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In To Kill a Mockingbird why was Scout's first day at school a terrible disappointment...

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justycee | Student, College Freshman | eNotes Newbie

Posted January 8, 2011 at 2:26 AM via web

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In To Kill a Mockingbird why was Scout's first day at school a terrible disappointment to her?

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missy575 | High School Teacher | (Level 1) Educator Emeritus

Posted January 8, 2011 at 4:39 AM (Answer #1)

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Scout had been watching her big brother for years. She mentions looking for his jacket bobbing around the playground. In fact, this recess portion of school may have been her entire perception of school. Young kids always want what their older siblings have. This is the case for Scout.

When Scout actually gets to school, she finds that her teacher is prejudiced towards her because Scout already knows how to read. This means that her teacher Miss Caroline won't have much to teach Scout since first grade is all about learning to read.

Furthermore, Scout finds dissatisfaction with her teacher because it is so basic. She doesn't understand why the story about cats or mice is of any learning value. We later learn this is because Scout has been reading newspapers, hymnals, and whatever else her dad reads while she sits in his lap.

Lastly, Scout tries to explain the ways of Maycomb to Miss Caroline in a rather direct way. This direct nature demonstrates childhood innocence and understanding, but it doesn't necessarily make Caroline feel respected, and as a new teacher, she is not yet good at teaching respect. The story of Walter Cunningham not taking anything from anyone certainly doesn't make sense to Miss Caroline and this is the misunderstanding that causes Scout the most trouble.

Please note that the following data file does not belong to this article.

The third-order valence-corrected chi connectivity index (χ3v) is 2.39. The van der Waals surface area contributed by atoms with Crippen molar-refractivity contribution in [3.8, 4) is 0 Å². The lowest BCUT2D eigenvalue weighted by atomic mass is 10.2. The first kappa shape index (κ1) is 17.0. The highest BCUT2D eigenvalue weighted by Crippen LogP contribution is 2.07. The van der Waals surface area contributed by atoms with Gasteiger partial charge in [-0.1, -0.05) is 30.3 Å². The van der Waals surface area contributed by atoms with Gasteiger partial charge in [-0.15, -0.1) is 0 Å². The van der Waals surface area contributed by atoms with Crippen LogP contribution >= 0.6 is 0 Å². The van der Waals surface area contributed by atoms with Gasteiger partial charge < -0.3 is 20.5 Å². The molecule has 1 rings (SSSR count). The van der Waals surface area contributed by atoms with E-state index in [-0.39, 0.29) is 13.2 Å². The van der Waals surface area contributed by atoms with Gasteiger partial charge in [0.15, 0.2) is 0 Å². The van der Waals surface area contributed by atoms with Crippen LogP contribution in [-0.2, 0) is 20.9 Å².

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Michelle Ossa | College Teacher | (Level 3) Educator Emeritus

Posted January 8, 2011 at 4:45 AM (Answer #2)

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The main disappointment that Scout suffers the first day of school is that, after so much waiting, hoping, and dreaming about the chance to be in a learning environment, she comes to realize that she already knew the things (most basic) that the teacher was expected to teach all children equally.

First, Scout could read and write. This was not expected nor imagined from a child of her age attending a one-room schoolhouse for the first time. This also posed an immediate challenge to her teacher, who was also a young, new teacher and was in no way prepared to deal with a little girl as smart, outspoken, and provoking as Scout.

Second, Scout caused pain for her teacher by basically explaining to her the situation of different students, such as the Cunningham boy. The teacher, again, was dealing with a child much smarter than her years, and in no way a tame and malleable kid. Hence, her teacher also showed a form of contempt against her.

All this made Scout's first day of school quite disappointing and led her to believe that she was in the wrong place.

 

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